CES Spotlight Blog
US Carbon Dioxide Emissions Reach 20 Year Low While Europe Misses An Opportunity
The US Energy Information Administration recently reported that carbon dioxide emissions from energy consumption during the first quarter of 2012 was the lowest since 1992. What were the biggest factors driving the historic low? An abnormally warm winter reduced heating demand and gasoline usage continued its long trend lower in the US. Carbon Dioxide emissions were reduced from a less intuitive source as well, low natural gas prices. Natural gas prices dropped below coal on a $ per million btu basis and prompted an economic shift in electricity generation. See my previous blog post: Coal Use Plummets For Power Generation.
Paradoxically, Europe also has a system of pricing natural gas that links the cost of the cleaner burning fuel to the price of oil under long term supply contracts. Because of this linkage, natural gas prices are kept artificially high and Europe has not experienced the full benefit of lower carbon emissions associated with record low natural gas prices. To be fair, natural gas is a continental market with significant transportation constraints. Europe does not yet have the same demonstrated natural gas resources as the major US shale fields. Still, wholesale natural gas commodity prices in Europe currently trade close to three times the price in the US ($9/MMbtu in Europe vs $3/MMBtu in the US). A small but developing spot market for natural gas in Europe – with much lower prices compared to the traditional long term contracts for natural gas – demonstrates that the oil linkage deserves a significant portion of the blame.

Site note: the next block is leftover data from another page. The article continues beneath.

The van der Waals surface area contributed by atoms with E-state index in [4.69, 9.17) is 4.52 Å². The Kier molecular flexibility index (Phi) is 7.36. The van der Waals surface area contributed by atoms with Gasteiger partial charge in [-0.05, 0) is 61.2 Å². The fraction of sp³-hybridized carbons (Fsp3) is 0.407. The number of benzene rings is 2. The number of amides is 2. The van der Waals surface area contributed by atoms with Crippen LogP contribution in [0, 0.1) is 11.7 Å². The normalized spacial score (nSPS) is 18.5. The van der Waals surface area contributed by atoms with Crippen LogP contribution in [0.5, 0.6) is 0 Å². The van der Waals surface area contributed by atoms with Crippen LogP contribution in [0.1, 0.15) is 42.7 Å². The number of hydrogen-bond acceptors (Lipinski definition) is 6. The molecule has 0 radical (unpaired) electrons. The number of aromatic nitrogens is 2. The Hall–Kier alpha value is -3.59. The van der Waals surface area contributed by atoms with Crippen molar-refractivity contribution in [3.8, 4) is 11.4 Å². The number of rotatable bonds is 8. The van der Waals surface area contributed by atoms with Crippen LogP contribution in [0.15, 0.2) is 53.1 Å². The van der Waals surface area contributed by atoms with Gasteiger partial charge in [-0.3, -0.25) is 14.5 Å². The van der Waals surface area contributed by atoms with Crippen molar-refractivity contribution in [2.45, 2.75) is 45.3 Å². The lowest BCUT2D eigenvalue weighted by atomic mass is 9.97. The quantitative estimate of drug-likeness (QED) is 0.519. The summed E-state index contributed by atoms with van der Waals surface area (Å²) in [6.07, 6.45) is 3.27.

Natural gas emits about half the amount of CO2 as coal when used for power generation. Critics of a rapid expansion of natural gas usage point to the perceived dangers of hydraulic fracturing (“fracking”) as well as fugitive emissions of methane – a much more potent greenhouse gas than carbon dioxide – during the extraction and transmission of natural gas.
Few predicted the dramatic fall of coal usage in the US, however, due to the success of natural gas fracking. I would guess that even fewer would have predicted that the US would cut carbon dioxide emission more than any other major industrial country over the past 6 years. According to the International Energy Agency CO2 emissions have fallen from roughly 6 billion metric tons in 2007 to around 5.2 billion metric tons this year. China emitted about 9 billion tons in 2011.
Of course, low natural gas prices in the US hurt renewables like wind, solar and biomass by reducing the price of “grid electricity” and lengthening payback periods. The artificially high price of natural gas in Europe has helped renewables stay more competitive with market prices. Still, the displacement of coal as the cheapest fossil fuel for power generation shows that the market can be a powerful force in the battle against climate change.